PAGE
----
A Chinese computer virus expert said on Tuesday the fast-spreading "Code Red" Internet worm that disrupted U.S. government Web sites last week was not made in China, despite Web site defacings that said "Hacked by Chinese." The worm, which U.S. officials said was likely to start multiplying again on Tuesday and could slow the Internet worldwide, had surfaced little in China, experts said.
Network administrators have been scrambling to secure their servers since news of a vulnerability in the Telnet program -- used to remotely access servers -- first came to the public's attention last week when a group of network security enthusiasts called TESO Security posted advisories to several security mailing lists.
Protests against the arrest of jailed Russian programmer Dmitry Sklyarov have spread oversees. The US Embassy lobby in London will be the focus of a demonstration this coming Friday August 3.
As Stanford's Lawrence Lessig pointed out in yesterday's New York Times, Sklyarov broke no copyright laws, nor did he steal any 'intellectual property'. But he did publish details of how Adobe's flawed eBook encryption program may be circumvented, and so falls foul of the US DMCA.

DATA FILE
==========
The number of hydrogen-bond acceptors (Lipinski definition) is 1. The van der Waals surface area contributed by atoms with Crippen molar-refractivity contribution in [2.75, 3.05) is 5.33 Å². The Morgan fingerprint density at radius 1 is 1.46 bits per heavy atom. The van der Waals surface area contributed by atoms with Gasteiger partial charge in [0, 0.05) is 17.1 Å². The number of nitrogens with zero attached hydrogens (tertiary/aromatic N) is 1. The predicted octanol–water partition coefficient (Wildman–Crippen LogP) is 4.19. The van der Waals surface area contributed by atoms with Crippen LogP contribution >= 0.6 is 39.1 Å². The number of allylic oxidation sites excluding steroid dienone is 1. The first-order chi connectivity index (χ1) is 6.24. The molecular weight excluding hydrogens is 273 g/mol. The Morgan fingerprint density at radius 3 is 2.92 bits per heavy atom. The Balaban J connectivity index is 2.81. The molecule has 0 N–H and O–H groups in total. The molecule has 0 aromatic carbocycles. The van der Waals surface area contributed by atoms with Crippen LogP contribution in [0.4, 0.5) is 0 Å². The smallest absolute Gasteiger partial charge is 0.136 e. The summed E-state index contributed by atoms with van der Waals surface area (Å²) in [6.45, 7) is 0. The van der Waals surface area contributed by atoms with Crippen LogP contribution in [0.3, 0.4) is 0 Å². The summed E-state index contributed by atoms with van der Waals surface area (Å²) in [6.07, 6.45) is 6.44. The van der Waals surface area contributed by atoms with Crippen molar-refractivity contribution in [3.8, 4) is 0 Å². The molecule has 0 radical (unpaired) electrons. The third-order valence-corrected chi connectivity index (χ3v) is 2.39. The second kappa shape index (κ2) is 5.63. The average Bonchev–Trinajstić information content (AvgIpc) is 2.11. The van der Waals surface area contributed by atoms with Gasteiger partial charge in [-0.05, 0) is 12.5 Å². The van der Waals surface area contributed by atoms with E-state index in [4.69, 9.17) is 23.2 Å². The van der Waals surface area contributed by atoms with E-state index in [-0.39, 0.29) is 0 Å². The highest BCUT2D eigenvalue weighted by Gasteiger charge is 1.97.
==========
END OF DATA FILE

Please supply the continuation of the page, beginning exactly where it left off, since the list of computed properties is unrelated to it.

Post-Napster Pirates Commandeer Computers; Internet's Digital hackers hold grab-fests on private systems. There's been a wild party at the New York City Board of Elections. With plenty of movies--"The Green Mile," "Braveheart" and "Unbreakable"--and pop music from Willa Ford and R.E.M., plus MTV videos. All free and all illegal.
Travis Willis, a soccer star and honor student at Waynesville High School, faces the prospect of a felony conviction that could affect the rest of his life. The 18-year-old faces two to eight years in prison if convicted of posting nude pictures of a local girl on the Internet. Willis told the girl and her mother that the photos were a practical joke, according to court records. Meanwhile, the girl involved must face the prospect that the images could have been seen online worldwide.